Italian artists of the 20th century

Domenica 17 Dicembre

Museo Novecento hosts a lot of Italian masterpieces of the 20th century, works that are able to communicate the great stages of the 20th century art and to lead the audience to better understand the news and the advancements that have revolutionized visual arts over the century. After a successful first series, the Florentine Civic Museums and MUS.E Association propose also for 2017 a series of conferences dedicated to the protagonists of the museum, in order to recall their artistic events and offer support for understanding their works. A conference a month dedicated to a different artist will be curated by Mus.e Mediation Department. The conferences will be held in the Atlana of Museo Novecento. The participation is free (it does not include access to the museum), and booking is mandatory. Here follows the agenda.

Sunday, February 12 – 3pm: Felice Casorati
Born in Novara, he has amused himself with painting and music since he was little, and after his Master’s degree in Law Felice Casorati (1883-1963) decides to dedicate his life to art. His poetic world is enhanced with classic elements, perfect and silent, static and composed, clear and defined as many great masters of Tuscan Renaissance.“It is not important how we love things, when we actually love them”. “And I felt I was truly in love with them: it was essential not to betray this love anymore…”.

Sunday, March 12 – 3pm: Ketty La Rocca
Born in La Spezia, Ketty La Rocca soon moves to Florence and places herself among the Visual Poetry artists over the 60s and 70s, sharing their interest in criticizing a consumerist society, always close to irony. Her attention particularly focuses on the original and spontaneous gesture, which is considered the zero degree of communication as a language to rediscover in the current media era.

Sunday, April 9 – 3pm: Arturo Martini
Born in Treviso, Arturo Martini is one of the most influential figure of 20th century Italian sculpture. His works with their soft and compact shapes feature an archaic flavor, even though they remain far from the classical magniloquence recovered by the Fascist regime. “For two years I have studied Etruscan sculpture, and for five I have reproduced it. I am the real Etruscan…”.

Sunday, May 14 – 3pm: Mario Mafai e Antonietta Raphael
Husband and wife, Mafai and Raphael develop from their apartment in via Cavour in Rome their intimate and tonal vision of the eternal city between the two World Wars. From their sunset-light views to their still-life in which every object communicates their life as a couple, their production is definitely at the antipodes of the official art of the regime. “[…] at that time I was thinking about the idea of the ordinary man [...] I thought that the nature of things appeared blurred and deformed by an excess of value that men was attributing to themselves while presuming to rebuild the world”.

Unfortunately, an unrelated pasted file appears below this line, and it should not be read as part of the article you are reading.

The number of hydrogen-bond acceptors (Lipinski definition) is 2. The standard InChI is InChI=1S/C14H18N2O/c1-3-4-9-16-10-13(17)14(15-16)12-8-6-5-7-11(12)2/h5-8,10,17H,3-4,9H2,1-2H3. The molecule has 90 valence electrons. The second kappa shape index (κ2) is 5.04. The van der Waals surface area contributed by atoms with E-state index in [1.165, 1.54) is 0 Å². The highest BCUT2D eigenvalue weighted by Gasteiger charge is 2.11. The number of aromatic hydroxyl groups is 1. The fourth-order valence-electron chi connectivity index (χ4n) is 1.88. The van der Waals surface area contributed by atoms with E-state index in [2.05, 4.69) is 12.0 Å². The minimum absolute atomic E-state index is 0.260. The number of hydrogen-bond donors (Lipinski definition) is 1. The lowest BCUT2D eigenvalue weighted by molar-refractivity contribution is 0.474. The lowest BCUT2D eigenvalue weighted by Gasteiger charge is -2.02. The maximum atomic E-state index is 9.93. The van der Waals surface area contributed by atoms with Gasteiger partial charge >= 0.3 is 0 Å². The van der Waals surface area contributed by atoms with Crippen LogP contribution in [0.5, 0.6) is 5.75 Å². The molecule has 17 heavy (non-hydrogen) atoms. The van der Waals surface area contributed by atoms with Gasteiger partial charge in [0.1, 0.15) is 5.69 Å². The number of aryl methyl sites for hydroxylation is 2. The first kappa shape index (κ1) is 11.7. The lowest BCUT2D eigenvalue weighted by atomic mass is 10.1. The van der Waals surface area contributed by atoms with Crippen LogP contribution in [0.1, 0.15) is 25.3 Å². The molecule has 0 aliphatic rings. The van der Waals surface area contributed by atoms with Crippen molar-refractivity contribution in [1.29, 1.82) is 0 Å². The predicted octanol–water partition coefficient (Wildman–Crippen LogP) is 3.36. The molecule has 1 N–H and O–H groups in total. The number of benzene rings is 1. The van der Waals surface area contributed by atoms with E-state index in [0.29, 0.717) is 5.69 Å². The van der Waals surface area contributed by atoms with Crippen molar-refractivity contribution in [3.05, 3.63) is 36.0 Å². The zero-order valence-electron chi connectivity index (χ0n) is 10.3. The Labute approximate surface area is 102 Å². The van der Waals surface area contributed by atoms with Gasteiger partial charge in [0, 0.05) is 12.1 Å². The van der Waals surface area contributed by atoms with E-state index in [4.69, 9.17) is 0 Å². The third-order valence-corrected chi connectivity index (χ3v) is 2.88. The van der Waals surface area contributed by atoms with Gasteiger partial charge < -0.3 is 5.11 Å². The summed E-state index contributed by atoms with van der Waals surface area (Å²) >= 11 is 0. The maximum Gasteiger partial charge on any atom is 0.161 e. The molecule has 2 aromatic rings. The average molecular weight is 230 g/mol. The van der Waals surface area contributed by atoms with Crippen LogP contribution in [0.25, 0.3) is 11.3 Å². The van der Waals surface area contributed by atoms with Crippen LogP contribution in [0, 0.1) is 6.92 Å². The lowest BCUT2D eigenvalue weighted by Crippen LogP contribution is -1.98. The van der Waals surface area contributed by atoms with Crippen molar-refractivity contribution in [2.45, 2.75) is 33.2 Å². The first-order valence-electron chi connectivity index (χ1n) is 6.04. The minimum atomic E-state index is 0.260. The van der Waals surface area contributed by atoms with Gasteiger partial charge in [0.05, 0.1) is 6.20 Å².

Sunday, September 17 – 3pm: Mirko Basaldella
Second-born of a family of artists from Udine, Mirko Basaldella devotes his life to an experimental and mixed-media sculpture. Even though his essential and primordial subjects (Totem, Idolo) come from an ancestral past, they are still based on present topics which are communal to the whole humankind.

Sunday, October 15 – 3pm: Carlo Carrà
Born in Alessandria, Carlo Carrà is one of the first artists to join Futurism, living his youth between Italy and Paris in close contact with the European avant-guard art movements. The dramatic events of the First World War lead him back to the “order” as many artists of that time: Carrà discovers Giotto and Piero della Francesca together with the Italian traditional painting of the 4th and 5th century.

Sunday, November 12 – 3pm: Filippo De Pisis
Born in Ferrara, Filippo De Pisis is a painter, a poet, an actor and a critic, an eclectic figure of the Italian art of the early 20th century. In Paris, where he lives for most of his life, De Pisis has the chance to deeply experience impressionism works that are crucial for his painting outputs, such as his still-life paintings, which according to the writer Aldo Palazzeschi are truly Surrealism masterpieces.

Sunday, December 17 – 3pm: Ottone Rosai
As an authentic Florentine artist, Ottone Rosai approaches to art joining Futurism, even if he quits the Avant-guard art movements to develop a very personal poetics that is linked to the modest and suffered daily life of his home town. The narrow streets and dark corners of the Oltrarno area, lived by wayfarers, workers and pensioners become the undisputed protagonists of his paintings.

Conferences curated by Valentina Zucchi and Elisabetta Stumpo.

Info and booking:
+39 055-2768224; +39 055-2768558
Mail info@muse.comune.fi.it